Hi friend and Welcome!
Today I’m going to be sprinting towards you all stoned faced like Super Mario with another in depth comparison review! This time I’ll be outlining the differences between the Samson C01u vs. Blue Yeti!
So sit back, relax, grab a bowl of popcorn and enjoy the show..
You’ve come to the right place!!
What I will bring you in this review
of each mic
- Ratings/Best Price
- Versions (C01U only)
- Video Review
- Who this mic benefits?
- What you will need?
- Similarities & Differences
- Final Word
Now without further ado, let’s get into it!
- Amazon: 4.2/5 (Over 35 reviews) | Check eBay!
- Musicians Friend: 4.3/5 (limited reviews)
- B&H Photo Video: 4.5/5 (over 35 reviews)
- Sweetwater: 3.3/5 (limited reviews). Currently unavailable
To start off, there are a few different versions of this microphone, and I’ll be discerning the differences for you real quick:
- Samson C01UCW. This was the first installment of the mic. It can still be purchased, and comes with Sonar’s Cake Walk software, hence the “CW” in the name. This is the mic I will be reviewing today, as it has the most reviews on amazon. I also happen to have read them all!
- Samson CO1U Pro. This is an updated version of the mic, and improves on a lot of the shortcomings of the CO1UCW as mentioned above.
- There is also the CO1U bundle which comes with a shock-mount, pop filter, boom stand, the original stand, and software. The mic itself is not the CO1U Pro however. If you ended up going this route, you would face all of the shortcomings of the original version.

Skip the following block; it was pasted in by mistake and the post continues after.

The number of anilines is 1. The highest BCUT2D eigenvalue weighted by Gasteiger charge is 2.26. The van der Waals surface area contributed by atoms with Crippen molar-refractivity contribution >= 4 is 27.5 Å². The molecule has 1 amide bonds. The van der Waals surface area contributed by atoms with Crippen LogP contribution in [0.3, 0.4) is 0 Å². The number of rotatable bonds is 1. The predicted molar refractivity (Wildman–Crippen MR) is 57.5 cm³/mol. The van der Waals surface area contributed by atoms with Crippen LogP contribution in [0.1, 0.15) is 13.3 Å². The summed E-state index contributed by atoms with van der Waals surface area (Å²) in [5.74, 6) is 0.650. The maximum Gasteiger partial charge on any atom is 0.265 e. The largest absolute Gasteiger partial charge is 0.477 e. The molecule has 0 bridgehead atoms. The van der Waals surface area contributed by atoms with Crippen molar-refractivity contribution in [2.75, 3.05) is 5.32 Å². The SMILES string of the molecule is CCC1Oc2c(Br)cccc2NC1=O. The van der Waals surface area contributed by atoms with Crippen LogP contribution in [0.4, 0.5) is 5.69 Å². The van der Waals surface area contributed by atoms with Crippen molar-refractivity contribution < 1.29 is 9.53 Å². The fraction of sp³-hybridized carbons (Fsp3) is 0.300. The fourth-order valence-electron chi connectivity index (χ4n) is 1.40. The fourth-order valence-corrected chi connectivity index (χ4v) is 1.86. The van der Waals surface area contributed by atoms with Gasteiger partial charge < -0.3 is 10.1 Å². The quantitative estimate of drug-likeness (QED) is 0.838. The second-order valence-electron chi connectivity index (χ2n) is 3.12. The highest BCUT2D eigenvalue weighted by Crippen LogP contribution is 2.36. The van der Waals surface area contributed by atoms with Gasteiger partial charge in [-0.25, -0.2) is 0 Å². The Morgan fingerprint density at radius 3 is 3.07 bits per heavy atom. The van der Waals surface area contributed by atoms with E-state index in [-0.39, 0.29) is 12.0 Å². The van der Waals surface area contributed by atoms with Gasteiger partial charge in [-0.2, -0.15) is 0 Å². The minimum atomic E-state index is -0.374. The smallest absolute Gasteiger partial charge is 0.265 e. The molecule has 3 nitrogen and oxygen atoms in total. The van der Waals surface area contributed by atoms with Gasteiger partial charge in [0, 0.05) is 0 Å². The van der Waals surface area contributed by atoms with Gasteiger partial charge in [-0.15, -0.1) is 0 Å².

- Lastly, the CO1 XLR version. What is XLR? I own this and have had it since 2007. It’s rock solid like the CO1U, but requires an interface or mixer (48v Phantom power) to operate. Check out my Samson C01 Review!
Some improvements with the C01U Pro:
- headphone output for real time zero latency. What is latency?
- improved signal to noise ratio
- compatible with iPads and iPhones
The CO1U has overall very good reviews on amazon, and there are plenty of good qualities about the mic. There are also some flaws however that you should be made aware of. Right off the bat, the stand that it comes with has gotten a lot of complaints, and doesn’t really do this heavy mic justice. The mic itself is 1.1 pounds, but the stand is flimsy and weak. What was Samson thinking here? A good desktop stand or boom stand is a must. 2 good options are:
Other than the stand issue, this version also has a latency problem that is resolved with the pro model. A lot of people were saying that it’s really sensitive, but they had a hard time using EQ to positive effect. The distinct humming, distortion, and noise when the volume is turned up presents problems as well, and it’s said to not have head room. Headroom basically enables you to record without distortion, noise, hissing and clipping, as well as a compressed or lifeless sound. You may have to record with this mic at slightly lower levels.